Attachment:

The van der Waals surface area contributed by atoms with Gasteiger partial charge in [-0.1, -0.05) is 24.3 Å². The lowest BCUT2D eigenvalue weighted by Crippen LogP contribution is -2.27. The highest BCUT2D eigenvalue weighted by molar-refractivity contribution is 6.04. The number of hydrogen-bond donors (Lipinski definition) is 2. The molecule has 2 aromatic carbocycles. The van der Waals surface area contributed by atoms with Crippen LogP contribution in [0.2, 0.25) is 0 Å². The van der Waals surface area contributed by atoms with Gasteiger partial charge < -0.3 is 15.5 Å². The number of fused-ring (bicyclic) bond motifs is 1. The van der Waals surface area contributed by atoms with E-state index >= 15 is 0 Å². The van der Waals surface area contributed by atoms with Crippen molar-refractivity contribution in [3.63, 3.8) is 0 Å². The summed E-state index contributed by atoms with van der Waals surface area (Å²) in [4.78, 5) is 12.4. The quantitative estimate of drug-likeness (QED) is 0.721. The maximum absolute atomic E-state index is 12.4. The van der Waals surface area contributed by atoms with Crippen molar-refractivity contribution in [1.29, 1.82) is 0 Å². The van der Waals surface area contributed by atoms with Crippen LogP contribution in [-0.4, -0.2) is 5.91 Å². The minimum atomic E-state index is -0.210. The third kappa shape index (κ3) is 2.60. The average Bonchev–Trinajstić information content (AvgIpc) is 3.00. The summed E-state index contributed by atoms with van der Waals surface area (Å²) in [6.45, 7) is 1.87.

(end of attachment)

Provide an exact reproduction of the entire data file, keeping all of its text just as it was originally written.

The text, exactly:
The van der Waals surface area contributed by atoms with Gasteiger partial charge in [-0.1, -0.05) is 24.3 Å². The lowest BCUT2D eigenvalue weighted by Crippen LogP contribution is -2.27. The highest BCUT2D eigenvalue weighted by molar-refractivity contribution is 6.04. The number of hydrogen-bond donors (Lipinski definition) is 2. The molecule has 2 aromatic carbocycles. The van der Waals surface area contributed by atoms with Crippen LogP contribution in [0.2, 0.25) is 0 Å². The van der Waals surface area contributed by atoms with Gasteiger partial charge < -0.3 is 15.5 Å². The number of fused-ring (bicyclic) bond motifs is 1. The van der Waals surface area contributed by atoms with E-state index >= 15 is 0 Å². The van der Waals surface area contributed by atoms with Crippen molar-refractivity contribution in [3.63, 3.8) is 0 Å². The summed E-state index contributed by atoms with van der Waals surface area (Å²) in [4.78, 5) is 12.4. The quantitative estimate of drug-likeness (QED) is 0.721. The maximum absolute atomic E-state index is 12.4. The van der Waals surface area contributed by atoms with Crippen molar-refractivity contribution in [1.29, 1.82) is 0 Å². The van der Waals surface area contributed by atoms with Crippen LogP contribution in [-0.4, -0.2) is 5.91 Å². The minimum atomic E-state index is -0.210. The third kappa shape index (κ3) is 2.60. The average Bonchev–Trinajstić information content (AvgIpc) is 3.00. The summed E-state index contributed by atoms with van der Waals surface area (Å²) in [6.45, 7) is 1.87.